No, Farah is much more pained by Trump signing a budget bill he thinks was too extravagent. But he's not so pained to abandon his Trump worship, conceding that like his other hero Ronald Reagan, Trump is also but a man:
It took me a few days to find the words for this commentary.
It comes down to this: President Trump was wrong to sign the $1.3 trillion omnibus spending bill.
There I said it.
Now, let me explain why that was so difficult to say.
Since Jan. 20, 2017, I have been praising, extolling, acclaiming and commending Donald J. Trump for what he has accomplished in his 14 months as president. It’s more than any other president in my lifetime has achieved in that time period – by far. It is why I started the ThankTrump.us initiative. And I have no regrets about it. Zero, zilch, nada.
Before Trump was elected, I never thought I would see another great U.S. president in my lifetime – someone like Ronald Reagan. I really began to think that was a once-in-a-lifetime expectation.
I was wrong.
But Ronald Reagan made mistakes, too. He was human. He hired some bad people. He appointed some bad judges and justices. He even signed a big amnesty bill.
Yet, at the end of the day, he was an amazingly great president. You can forget about the mistakes. You should forgive them. You focus on the great things he did.
Here’s the difference, though. Trump is just getting started. He’s got at least 34 more months in office, or, with any luck, 78.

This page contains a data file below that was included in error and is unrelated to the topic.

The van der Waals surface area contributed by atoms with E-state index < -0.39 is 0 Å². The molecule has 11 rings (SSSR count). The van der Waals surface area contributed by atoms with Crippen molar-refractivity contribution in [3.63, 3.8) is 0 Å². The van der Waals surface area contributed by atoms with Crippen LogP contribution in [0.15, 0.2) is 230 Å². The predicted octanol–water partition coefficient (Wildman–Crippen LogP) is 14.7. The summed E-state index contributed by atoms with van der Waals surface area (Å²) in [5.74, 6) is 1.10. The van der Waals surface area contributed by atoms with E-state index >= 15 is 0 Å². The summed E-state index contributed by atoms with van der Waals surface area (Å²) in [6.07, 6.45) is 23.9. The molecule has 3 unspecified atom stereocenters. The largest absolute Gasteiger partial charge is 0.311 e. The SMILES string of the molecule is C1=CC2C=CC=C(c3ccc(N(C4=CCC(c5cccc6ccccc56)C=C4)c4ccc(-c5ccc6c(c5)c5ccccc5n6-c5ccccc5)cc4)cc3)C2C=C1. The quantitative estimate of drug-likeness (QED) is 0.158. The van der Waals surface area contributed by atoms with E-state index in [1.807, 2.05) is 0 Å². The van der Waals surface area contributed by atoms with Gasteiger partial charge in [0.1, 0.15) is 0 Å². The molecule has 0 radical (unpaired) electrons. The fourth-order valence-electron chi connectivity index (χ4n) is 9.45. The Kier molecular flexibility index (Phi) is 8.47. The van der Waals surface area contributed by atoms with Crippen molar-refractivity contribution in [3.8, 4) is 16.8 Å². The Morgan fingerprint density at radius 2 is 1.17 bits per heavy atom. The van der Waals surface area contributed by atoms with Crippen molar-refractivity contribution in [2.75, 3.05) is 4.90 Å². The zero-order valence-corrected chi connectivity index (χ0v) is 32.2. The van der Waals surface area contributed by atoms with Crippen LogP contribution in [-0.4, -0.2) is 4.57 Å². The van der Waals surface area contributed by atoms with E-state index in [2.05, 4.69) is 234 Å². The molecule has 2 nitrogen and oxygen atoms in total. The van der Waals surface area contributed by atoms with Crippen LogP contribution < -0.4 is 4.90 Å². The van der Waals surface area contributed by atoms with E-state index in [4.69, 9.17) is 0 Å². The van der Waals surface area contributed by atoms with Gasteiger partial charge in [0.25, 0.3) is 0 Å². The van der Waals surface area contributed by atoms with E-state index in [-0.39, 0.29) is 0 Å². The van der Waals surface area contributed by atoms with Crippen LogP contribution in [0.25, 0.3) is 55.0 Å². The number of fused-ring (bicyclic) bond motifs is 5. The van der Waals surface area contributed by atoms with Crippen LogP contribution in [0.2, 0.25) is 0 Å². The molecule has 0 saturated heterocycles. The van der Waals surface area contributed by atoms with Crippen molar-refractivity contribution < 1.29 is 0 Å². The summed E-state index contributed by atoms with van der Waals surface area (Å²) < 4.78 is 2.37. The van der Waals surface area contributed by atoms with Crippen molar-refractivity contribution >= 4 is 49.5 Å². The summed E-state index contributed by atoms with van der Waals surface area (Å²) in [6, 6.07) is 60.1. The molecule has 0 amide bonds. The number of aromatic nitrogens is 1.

And he needs to hear from those who love him and what he is accomplishing, especially when he stumbles.
After offering tips on how Trump can "redeem this mistake," Farah concluded: "This stumble, although real and bad, is not the end of the world. It’s not the end of the Trump dream. It’s not even close to any of those things."
Yes, Farah really thinks Trump's signing of a overstuffed budget bill is a bigger failing than his repeated adultery and other moral crimes. And he's far more anguished by the former than the latter.
The MRC Remains Angry That Shepard Smith Sullies The Fox News Experience For Them Topic: Media Research Center
The only Fox News employee to whom the Media Research Center refuses to give a pass is ShepardSmith, on account of the fact that he's a straight-news person at a channel full of right-wing ideologues, which means he's a liberal in the MRC's eyes.
When Smith gave an interview to Time magazine in which he emphasized his news-side work, as opposed to the right-wing opinionators that populate the rest of the channel, the MRC took offense.